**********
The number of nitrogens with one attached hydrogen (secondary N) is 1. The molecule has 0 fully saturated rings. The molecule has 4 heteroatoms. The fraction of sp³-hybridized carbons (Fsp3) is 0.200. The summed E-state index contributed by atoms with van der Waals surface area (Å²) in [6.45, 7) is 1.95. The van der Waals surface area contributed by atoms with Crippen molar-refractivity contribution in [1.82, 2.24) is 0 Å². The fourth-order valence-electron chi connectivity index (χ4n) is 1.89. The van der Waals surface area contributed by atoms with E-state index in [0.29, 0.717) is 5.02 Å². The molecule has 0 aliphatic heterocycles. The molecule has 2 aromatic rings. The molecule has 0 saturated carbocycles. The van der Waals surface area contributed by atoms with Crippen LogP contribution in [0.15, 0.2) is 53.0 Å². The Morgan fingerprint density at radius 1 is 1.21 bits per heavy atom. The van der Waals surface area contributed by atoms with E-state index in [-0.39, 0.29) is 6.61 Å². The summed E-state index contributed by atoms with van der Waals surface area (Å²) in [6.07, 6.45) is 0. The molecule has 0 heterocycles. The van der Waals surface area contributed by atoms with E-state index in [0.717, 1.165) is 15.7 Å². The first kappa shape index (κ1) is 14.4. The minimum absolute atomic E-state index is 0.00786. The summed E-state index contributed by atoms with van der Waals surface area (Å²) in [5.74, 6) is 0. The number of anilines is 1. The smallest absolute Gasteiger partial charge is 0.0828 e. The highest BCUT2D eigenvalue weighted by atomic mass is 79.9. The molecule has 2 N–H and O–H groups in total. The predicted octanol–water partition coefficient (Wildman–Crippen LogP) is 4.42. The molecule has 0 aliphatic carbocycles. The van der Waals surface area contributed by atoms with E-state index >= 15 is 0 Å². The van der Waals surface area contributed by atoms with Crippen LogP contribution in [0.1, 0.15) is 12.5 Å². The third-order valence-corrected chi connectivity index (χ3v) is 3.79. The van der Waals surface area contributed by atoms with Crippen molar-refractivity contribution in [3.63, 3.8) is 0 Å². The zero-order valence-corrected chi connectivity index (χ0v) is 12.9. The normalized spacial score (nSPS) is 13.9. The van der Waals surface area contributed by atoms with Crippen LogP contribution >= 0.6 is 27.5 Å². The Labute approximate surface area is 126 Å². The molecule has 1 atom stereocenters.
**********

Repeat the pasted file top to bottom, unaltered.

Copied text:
The number of nitrogens with one attached hydrogen (secondary N) is 1. The molecule has 0 fully saturated rings. The molecule has 4 heteroatoms. The fraction of sp³-hybridized carbons (Fsp3) is 0.200. The summed E-state index contributed by atoms with van der Waals surface area (Å²) in [6.45, 7) is 1.95. The van der Waals surface area contributed by atoms with Crippen molar-refractivity contribution in [1.82, 2.24) is 0 Å². The fourth-order valence-electron chi connectivity index (χ4n) is 1.89. The van der Waals surface area contributed by atoms with E-state index in [0.29, 0.717) is 5.02 Å². The molecule has 0 aliphatic heterocycles. The molecule has 2 aromatic rings. The molecule has 0 saturated carbocycles. The van der Waals surface area contributed by atoms with Crippen LogP contribution in [0.15, 0.2) is 53.0 Å². The Morgan fingerprint density at radius 1 is 1.21 bits per heavy atom. The van der Waals surface area contributed by atoms with E-state index in [-0.39, 0.29) is 6.61 Å². The summed E-state index contributed by atoms with van der Waals surface area (Å²) in [6.07, 6.45) is 0. The molecule has 0 heterocycles. The van der Waals surface area contributed by atoms with E-state index in [0.717, 1.165) is 15.7 Å². The first kappa shape index (κ1) is 14.4. The minimum absolute atomic E-state index is 0.00786. The summed E-state index contributed by atoms with van der Waals surface area (Å²) in [5.74, 6) is 0. The number of anilines is 1. The smallest absolute Gasteiger partial charge is 0.0828 e. The highest BCUT2D eigenvalue weighted by atomic mass is 79.9. The molecule has 2 N–H and O–H groups in total. The predicted octanol–water partition coefficient (Wildman–Crippen LogP) is 4.42. The molecule has 0 aliphatic carbocycles. The van der Waals surface area contributed by atoms with E-state index >= 15 is 0 Å². The van der Waals surface area contributed by atoms with Crippen LogP contribution in [0.1, 0.15) is 12.5 Å². The third-order valence-corrected chi connectivity index (χ3v) is 3.79. The van der Waals surface area contributed by atoms with Crippen molar-refractivity contribution in [3.63, 3.8) is 0 Å². The zero-order valence-corrected chi connectivity index (χ0v) is 12.9. The normalized spacial score (nSPS) is 13.9. The van der Waals surface area contributed by atoms with Crippen LogP contribution >= 0.6 is 27.5 Å². The Labute approximate surface area is 126 Å². The molecule has 1 atom stereocenters.